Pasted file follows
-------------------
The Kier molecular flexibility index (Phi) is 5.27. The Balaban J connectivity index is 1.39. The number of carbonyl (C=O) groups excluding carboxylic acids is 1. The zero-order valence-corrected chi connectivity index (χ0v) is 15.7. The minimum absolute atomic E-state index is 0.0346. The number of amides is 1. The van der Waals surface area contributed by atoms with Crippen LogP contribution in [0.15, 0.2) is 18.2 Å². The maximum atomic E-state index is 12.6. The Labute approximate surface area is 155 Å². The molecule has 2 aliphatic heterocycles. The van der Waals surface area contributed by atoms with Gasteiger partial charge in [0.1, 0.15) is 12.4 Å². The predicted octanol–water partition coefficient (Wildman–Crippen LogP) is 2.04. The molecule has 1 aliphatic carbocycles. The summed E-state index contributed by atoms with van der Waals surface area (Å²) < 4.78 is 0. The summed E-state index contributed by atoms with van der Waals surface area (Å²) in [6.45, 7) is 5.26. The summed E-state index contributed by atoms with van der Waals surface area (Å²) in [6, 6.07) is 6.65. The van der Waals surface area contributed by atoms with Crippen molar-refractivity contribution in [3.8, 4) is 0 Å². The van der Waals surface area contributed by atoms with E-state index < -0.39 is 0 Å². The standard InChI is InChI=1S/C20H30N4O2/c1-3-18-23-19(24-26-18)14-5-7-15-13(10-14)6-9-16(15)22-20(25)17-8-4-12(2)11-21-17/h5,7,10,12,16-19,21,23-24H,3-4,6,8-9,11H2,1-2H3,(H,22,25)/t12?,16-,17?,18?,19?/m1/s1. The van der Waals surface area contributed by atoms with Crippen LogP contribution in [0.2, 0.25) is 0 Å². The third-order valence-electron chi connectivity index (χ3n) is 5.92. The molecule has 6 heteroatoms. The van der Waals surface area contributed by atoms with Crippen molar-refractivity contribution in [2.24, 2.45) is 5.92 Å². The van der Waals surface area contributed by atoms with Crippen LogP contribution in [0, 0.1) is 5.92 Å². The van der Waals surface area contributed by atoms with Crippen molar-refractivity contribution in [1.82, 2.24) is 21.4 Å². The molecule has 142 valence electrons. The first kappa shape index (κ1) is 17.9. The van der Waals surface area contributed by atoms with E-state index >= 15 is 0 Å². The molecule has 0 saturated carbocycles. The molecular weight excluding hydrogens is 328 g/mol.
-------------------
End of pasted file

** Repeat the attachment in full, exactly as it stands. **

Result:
The Kier molecular flexibility index (Phi) is 5.27. The Balaban J connectivity index is 1.39. The number of carbonyl (C=O) groups excluding carboxylic acids is 1. The zero-order valence-corrected chi connectivity index (χ0v) is 15.7. The minimum absolute atomic E-state index is 0.0346. The number of amides is 1. The van der Waals surface area contributed by atoms with Crippen LogP contribution in [0.15, 0.2) is 18.2 Å². The maximum atomic E-state index is 12.6. The Labute approximate surface area is 155 Å². The molecule has 2 aliphatic heterocycles. The van der Waals surface area contributed by atoms with Gasteiger partial charge in [0.1, 0.15) is 12.4 Å². The predicted octanol–water partition coefficient (Wildman–Crippen LogP) is 2.04. The molecule has 1 aliphatic carbocycles. The summed E-state index contributed by atoms with van der Waals surface area (Å²) < 4.78 is 0. The summed E-state index contributed by atoms with van der Waals surface area (Å²) in [6.45, 7) is 5.26. The summed E-state index contributed by atoms with van der Waals surface area (Å²) in [6, 6.07) is 6.65. The van der Waals surface area contributed by atoms with Crippen molar-refractivity contribution in [3.8, 4) is 0 Å². The van der Waals surface area contributed by atoms with E-state index < -0.39 is 0 Å². The standard InChI is InChI=1S/C20H30N4O2/c1-3-18-23-19(24-26-18)14-5-7-15-13(10-14)6-9-16(15)22-20(25)17-8-4-12(2)11-21-17/h5,7,10,12,16-19,21,23-24H,3-4,6,8-9,11H2,1-2H3,(H,22,25)/t12?,16-,17?,18?,19?/m1/s1. The van der Waals surface area contributed by atoms with Crippen LogP contribution in [0.2, 0.25) is 0 Å². The third-order valence-electron chi connectivity index (χ3n) is 5.92. The molecule has 6 heteroatoms. The van der Waals surface area contributed by atoms with Crippen molar-refractivity contribution in [2.24, 2.45) is 5.92 Å². The van der Waals surface area contributed by atoms with Crippen LogP contribution in [0, 0.1) is 5.92 Å². The van der Waals surface area contributed by atoms with Crippen molar-refractivity contribution in [1.82, 2.24) is 21.4 Å². The molecule has 142 valence electrons. The first kappa shape index (κ1) is 17.9. The van der Waals surface area contributed by atoms with E-state index >= 15 is 0 Å². The molecule has 0 saturated carbocycles. The molecular weight excluding hydrogens is 328 g/mol.